Poll: Among Active-Duty Troops, Support For Gays In The Military Increases Sharply

In a survey among active-duty troops, a Military Times poll has found that the number of active-duty troops wo support having out gay people in the military has increased sharply:

An exclusive survey of some 3,000 active-duty troops shows such opposition has fallen sharply from nearly two-thirds (65 percent) in 2004 to about half (51 percent) today. The survey results appear Monday in Army Times, Air Force Times, Navy Times and Marine Corps Times.

Results of the survey were released after Adm. Mike Mullen, chairman of the Joint Chiefs of Staff, told Congress it is time to end the law banning open service by gays and the military’s “don’t ask, don’t tell” policy that derives from the law.

. . . And in a first since the Army Times Publishing Co. began polling readers in 2003, the survey includes data on the prevalence of homosexuality within the ranks — information the Defense Department is unable to collect under the legal requirements of DADT.

BTB breaks it down even further:

* 95% of participants identify as heterosexual. Around 2% identify as gay or bisexual and the rest ticked the “decline to answer” option.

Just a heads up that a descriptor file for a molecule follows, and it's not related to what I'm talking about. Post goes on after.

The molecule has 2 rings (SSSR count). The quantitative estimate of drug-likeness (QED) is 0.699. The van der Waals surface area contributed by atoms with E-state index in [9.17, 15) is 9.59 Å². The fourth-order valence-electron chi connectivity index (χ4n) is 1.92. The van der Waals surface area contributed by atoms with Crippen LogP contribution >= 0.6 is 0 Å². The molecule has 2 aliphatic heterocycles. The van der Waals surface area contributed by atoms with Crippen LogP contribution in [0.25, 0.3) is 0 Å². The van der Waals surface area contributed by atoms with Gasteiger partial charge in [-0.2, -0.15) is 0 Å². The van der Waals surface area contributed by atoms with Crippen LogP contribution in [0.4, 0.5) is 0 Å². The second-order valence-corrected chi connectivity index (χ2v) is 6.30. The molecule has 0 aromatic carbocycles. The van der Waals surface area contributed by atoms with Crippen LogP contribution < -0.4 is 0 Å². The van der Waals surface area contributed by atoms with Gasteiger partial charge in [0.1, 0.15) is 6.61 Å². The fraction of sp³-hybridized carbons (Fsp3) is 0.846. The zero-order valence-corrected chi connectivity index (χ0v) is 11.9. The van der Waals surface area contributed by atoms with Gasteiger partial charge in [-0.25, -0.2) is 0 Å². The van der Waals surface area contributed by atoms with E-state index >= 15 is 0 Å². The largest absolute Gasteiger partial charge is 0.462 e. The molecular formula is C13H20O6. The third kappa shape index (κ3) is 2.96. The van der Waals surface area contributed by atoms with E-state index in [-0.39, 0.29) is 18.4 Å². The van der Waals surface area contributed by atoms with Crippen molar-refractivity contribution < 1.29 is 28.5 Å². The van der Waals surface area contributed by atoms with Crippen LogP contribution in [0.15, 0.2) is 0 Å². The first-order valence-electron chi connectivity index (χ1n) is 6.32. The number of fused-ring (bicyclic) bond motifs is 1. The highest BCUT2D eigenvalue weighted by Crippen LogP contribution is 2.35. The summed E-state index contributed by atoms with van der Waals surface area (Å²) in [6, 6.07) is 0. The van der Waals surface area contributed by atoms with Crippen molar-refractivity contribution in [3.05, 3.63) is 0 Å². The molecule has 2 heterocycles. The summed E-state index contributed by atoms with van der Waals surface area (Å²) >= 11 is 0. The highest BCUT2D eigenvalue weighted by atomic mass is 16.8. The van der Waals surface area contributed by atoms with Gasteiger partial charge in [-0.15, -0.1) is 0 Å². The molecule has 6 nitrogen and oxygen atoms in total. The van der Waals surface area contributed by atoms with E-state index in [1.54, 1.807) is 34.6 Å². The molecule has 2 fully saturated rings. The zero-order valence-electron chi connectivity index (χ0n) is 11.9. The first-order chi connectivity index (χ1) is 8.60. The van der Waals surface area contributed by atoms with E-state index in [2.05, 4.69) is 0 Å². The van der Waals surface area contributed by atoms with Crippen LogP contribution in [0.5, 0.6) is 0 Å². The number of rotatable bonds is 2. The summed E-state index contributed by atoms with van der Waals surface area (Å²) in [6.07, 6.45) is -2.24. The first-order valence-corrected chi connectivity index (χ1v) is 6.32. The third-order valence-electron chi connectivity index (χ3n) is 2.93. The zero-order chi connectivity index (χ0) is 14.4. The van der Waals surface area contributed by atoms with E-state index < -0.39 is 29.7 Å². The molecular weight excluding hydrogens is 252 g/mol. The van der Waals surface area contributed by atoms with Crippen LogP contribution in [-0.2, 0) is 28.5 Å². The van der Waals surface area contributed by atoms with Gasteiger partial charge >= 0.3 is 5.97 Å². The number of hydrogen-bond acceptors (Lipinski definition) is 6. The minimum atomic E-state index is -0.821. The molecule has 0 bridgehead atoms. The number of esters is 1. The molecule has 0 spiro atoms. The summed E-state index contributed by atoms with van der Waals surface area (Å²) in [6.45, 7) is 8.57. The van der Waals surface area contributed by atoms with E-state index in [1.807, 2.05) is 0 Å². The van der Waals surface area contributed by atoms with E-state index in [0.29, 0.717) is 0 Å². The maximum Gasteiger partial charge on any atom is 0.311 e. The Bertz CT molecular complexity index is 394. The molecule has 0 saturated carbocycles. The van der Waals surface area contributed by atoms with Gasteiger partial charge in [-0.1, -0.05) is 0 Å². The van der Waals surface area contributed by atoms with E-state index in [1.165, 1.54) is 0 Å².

* Attitude about allowing gays and lesbians to serve openly in the military:

14% strongly favor
15% favor
19% neutral
15% oppose
36% strongly oppose
* Of those who oppose open service, 54% believe that sexual oriention is a choice while only 34% of those who favor open service have that belief.
* If the ban were overturned, about 38% believe that gay couples should receive the same benefits as straight couples and about 44% oppose the idea.
* The most challenging issues for the military should the policy be overturned are believe to be reducing harassment against openly gay personnel, and reducing violence and hate crimes against gay personnel.
* 56% know that there are gay people in their unit, 17% do not believe that there are and the rest aren’t certain.
* Of those who found out about a gay person in their unit, 2% reported them up the chain of command.

The linchpin in the argument by those opposing a DADT repeal is that it would negative impact “unit cohesion and morale,” but this poll shows that that troops themselves are growing more comfortable with the idea, a trend that is especially remarkable given that proponents of DADT have characterized the issue of gays in the military as a polarizing issue.

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